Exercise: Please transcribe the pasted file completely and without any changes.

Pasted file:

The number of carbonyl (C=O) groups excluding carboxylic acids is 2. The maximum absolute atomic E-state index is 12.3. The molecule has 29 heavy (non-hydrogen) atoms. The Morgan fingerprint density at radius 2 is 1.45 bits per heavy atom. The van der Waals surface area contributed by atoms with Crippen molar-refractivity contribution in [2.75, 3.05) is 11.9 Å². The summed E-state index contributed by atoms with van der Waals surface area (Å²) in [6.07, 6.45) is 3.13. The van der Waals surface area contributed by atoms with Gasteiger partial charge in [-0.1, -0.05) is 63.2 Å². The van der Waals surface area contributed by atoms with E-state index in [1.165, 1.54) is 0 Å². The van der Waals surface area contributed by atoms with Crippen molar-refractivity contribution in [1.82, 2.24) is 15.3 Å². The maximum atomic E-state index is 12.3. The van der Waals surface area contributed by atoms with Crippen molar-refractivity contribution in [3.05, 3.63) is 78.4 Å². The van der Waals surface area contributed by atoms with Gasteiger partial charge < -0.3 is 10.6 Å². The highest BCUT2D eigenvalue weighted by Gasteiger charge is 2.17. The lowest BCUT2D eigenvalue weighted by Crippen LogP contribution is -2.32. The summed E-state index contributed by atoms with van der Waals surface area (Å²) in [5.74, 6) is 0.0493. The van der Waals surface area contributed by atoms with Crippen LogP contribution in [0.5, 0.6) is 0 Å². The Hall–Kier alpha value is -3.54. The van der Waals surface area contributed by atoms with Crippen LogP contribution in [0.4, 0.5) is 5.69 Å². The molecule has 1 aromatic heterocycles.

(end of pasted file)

The number of carbonyl (C=O) groups excluding carboxylic acids is 2. The maximum absolute atomic E-state index is 12.3. The molecule has 29 heavy (non-hydrogen) atoms. The Morgan fingerprint density at radius 2 is 1.45 bits per heavy atom. The van der Waals surface area contributed by atoms with Crippen molar-refractivity contribution in [2.75, 3.05) is 11.9 Å². The summed E-state index contributed by atoms with van der Waals surface area (Å²) in [6.07, 6.45) is 3.13. The van der Waals surface area contributed by atoms with Gasteiger partial charge in [-0.1, -0.05) is 63.2 Å². The van der Waals surface area contributed by atoms with E-state index in [1.165, 1.54) is 0 Å². The van der Waals surface area contributed by atoms with Crippen molar-refractivity contribution in [1.82, 2.24) is 15.3 Å². The maximum atomic E-state index is 12.3. The van der Waals surface area contributed by atoms with Crippen molar-refractivity contribution in [3.05, 3.63) is 78.4 Å². The van der Waals surface area contributed by atoms with Gasteiger partial charge < -0.3 is 10.6 Å². The highest BCUT2D eigenvalue weighted by Gasteiger charge is 2.17. The lowest BCUT2D eigenvalue weighted by Crippen LogP contribution is -2.32. The summed E-state index contributed by atoms with van der Waals surface area (Å²) in [5.74, 6) is 0.0493. The van der Waals surface area contributed by atoms with Crippen LogP contribution in [0.5, 0.6) is 0 Å². The Hall–Kier alpha value is -3.54. The van der Waals surface area contributed by atoms with Crippen LogP contribution in [0.4, 0.5) is 5.69 Å². The molecule has 1 aromatic heterocycles.